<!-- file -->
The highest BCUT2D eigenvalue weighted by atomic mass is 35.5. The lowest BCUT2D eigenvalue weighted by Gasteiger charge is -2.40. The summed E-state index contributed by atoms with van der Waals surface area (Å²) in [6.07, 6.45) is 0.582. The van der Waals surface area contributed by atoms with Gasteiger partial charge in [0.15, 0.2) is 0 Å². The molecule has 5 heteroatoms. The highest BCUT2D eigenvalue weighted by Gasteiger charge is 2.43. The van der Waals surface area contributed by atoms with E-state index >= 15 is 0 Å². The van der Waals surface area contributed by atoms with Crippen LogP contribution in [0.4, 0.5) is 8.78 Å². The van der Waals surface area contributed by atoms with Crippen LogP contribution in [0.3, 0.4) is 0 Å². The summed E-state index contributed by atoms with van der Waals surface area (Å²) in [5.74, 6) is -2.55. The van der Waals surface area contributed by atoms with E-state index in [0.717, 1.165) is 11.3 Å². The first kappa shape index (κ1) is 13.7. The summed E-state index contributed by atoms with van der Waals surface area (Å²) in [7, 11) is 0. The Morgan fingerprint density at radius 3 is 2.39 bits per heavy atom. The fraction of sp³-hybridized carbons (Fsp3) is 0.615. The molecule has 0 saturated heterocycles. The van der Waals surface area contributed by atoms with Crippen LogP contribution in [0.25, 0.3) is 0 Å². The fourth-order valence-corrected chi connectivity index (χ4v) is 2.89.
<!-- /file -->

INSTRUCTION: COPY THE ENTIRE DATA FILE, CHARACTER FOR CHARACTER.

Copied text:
The highest BCUT2D eigenvalue weighted by atomic mass is 35.5. The lowest BCUT2D eigenvalue weighted by Gasteiger charge is -2.40. The summed E-state index contributed by atoms with van der Waals surface area (Å²) in [6.07, 6.45) is 0.582. The van der Waals surface area contributed by atoms with Gasteiger partial charge in [0.15, 0.2) is 0 Å². The molecule has 5 heteroatoms. The highest BCUT2D eigenvalue weighted by Gasteiger charge is 2.43. The van der Waals surface area contributed by atoms with E-state index >= 15 is 0 Å². The van der Waals surface area contributed by atoms with Crippen LogP contribution in [0.4, 0.5) is 8.78 Å². The van der Waals surface area contributed by atoms with Crippen LogP contribution in [0.3, 0.4) is 0 Å². The summed E-state index contributed by atoms with van der Waals surface area (Å²) in [5.74, 6) is -2.55. The van der Waals surface area contributed by atoms with E-state index in [0.717, 1.165) is 11.3 Å². The first kappa shape index (κ1) is 13.7. The summed E-state index contributed by atoms with van der Waals surface area (Å²) in [7, 11) is 0. The Morgan fingerprint density at radius 3 is 2.39 bits per heavy atom. The fraction of sp³-hybridized carbons (Fsp3) is 0.615. The molecule has 0 saturated heterocycles. The van der Waals surface area contributed by atoms with Crippen LogP contribution in [0.25, 0.3) is 0 Å². The fourth-order valence-corrected chi connectivity index (χ4v) is 2.89.